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    Re: Rejecting outliers
    From: John Huth
    Date: 2011 Jan 1, 17:51 -0500


     I had the benefit of looking over tons of sights done by students this last semester.   I think I became pretty good at catching obvious errors in their work just from the way the points were distributed.     In a lot of cases, they were simple transcription errors.  


    I've spoken with a number of surveyors who will attest to this problem - they'll place an object to within a few mils, but will be off by 1.00 inches.  

    In a lot of cases, I only had to look at the students' data to spot them.   In one exercise, they had to take a series of Sun shots over the course of a day and then we cooked up a parabolic fit to the data to extract the meridian altitude and also the time of meridian passage.   I think I looked at 100 fits, and could spot a transcription error a mile away by the time I was done.  

    I did my own version of this exercise the week before, so I could make sure the assignment was correct.   I found that things worked pretty well, except at the end of the day and one of my points looked like it was way off.   I was feeling uneasy about it at the time, but didn't know why.   I suspect it was because there was a haze that had drifted over the Sun.    I still used it in my fit, however. 

    By the way, I know it's not common usage, but I had a professor who insisted on making a distinction between "uncertainties" and "errors".   He said "errors are mistakes, we correct errors, uncertainties are part of the process of measurement."    When I was teaching statistics to the students I was fairly careful to not use the word "error" unless I was specifically talking about a "mistake".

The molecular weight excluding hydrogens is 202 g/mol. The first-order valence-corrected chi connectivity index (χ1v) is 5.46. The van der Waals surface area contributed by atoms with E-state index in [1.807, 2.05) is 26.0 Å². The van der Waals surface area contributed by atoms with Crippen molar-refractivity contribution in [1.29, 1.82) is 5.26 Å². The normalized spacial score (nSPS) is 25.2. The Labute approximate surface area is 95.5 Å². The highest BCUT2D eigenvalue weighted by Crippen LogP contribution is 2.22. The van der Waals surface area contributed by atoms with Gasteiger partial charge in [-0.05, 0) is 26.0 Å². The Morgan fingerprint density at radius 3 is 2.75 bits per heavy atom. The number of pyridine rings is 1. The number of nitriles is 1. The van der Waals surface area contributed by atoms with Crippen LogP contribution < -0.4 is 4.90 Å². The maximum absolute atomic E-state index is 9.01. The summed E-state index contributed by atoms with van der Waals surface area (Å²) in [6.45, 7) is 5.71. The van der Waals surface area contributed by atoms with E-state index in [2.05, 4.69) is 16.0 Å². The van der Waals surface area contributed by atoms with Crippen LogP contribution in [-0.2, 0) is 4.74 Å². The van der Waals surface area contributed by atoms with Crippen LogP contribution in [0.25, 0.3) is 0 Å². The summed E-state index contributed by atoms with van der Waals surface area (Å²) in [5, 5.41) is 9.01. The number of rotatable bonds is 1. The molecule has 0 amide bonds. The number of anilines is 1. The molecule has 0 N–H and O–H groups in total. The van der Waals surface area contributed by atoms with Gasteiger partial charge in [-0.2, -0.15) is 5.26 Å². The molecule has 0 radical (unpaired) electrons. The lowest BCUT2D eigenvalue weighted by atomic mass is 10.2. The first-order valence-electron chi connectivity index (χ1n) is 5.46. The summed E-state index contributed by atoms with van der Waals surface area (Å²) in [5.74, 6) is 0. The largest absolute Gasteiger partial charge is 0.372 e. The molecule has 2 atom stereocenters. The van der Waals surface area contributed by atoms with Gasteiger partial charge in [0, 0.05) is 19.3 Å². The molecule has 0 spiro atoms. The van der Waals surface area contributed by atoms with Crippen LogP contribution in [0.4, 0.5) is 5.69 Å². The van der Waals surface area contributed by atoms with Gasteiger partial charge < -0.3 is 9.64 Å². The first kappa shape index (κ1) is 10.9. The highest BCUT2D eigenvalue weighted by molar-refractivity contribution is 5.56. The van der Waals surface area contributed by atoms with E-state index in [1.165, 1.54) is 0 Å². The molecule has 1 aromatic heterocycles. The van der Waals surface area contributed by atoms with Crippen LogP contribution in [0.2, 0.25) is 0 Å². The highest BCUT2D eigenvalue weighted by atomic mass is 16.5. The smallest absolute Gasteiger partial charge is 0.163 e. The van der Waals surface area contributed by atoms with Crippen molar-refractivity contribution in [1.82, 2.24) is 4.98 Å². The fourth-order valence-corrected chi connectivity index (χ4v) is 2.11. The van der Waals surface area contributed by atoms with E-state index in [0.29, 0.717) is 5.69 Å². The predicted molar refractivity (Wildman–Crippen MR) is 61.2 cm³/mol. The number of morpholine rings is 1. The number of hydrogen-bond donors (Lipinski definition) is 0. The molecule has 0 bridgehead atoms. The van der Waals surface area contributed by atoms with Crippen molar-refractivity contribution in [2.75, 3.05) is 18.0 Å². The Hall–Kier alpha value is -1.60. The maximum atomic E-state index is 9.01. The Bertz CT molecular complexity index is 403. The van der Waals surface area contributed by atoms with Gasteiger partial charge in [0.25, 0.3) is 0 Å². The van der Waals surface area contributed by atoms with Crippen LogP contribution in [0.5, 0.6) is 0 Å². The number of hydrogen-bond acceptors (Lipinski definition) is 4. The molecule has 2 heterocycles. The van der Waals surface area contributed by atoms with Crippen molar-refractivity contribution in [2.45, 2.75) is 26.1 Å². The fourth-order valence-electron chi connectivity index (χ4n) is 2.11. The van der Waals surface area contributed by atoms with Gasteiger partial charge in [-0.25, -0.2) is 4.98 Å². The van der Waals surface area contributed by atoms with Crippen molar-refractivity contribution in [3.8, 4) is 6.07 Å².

I believe that there are a number of physicists on this board, so I'll mention an experiment done at Stanford, looking for fractionally charged quarks.   The group hovered a superconducting sphere, and tried to measure residual charges.   They claimed evidence for fractionally charged particles.   In looking over their technique, they rejected some data points because a truck passed by or something strange happened.   The only problem was that they knew the value of the charge when they accepted or rejected the data.   A famous physicist suggested that the numbers be randomized by a cypher so that they could accept or reject the data and then remove the cypher later on.   This should convince the skeptics.   They did this, but never reported the results.   I managed to get hold of a copy of the thesis written by the student who did the measurements.   In an appendix he described the result of the cypher version of the experiment.   They didn't see *any* fractional charges - BUT, they didn't retract the original result, which I found irritating.   That's a good example of the dangers of rejecting data points, but I don't know of a 100% foolproof way to do this, because there are so many variables at play.   E.g. you find that a low-lying fog bank was distorting your horizon 10 minutes after taking a sighting - you already see that the shot seems off, and you have a good rationale for rejecting it, but you already know the number.  


       
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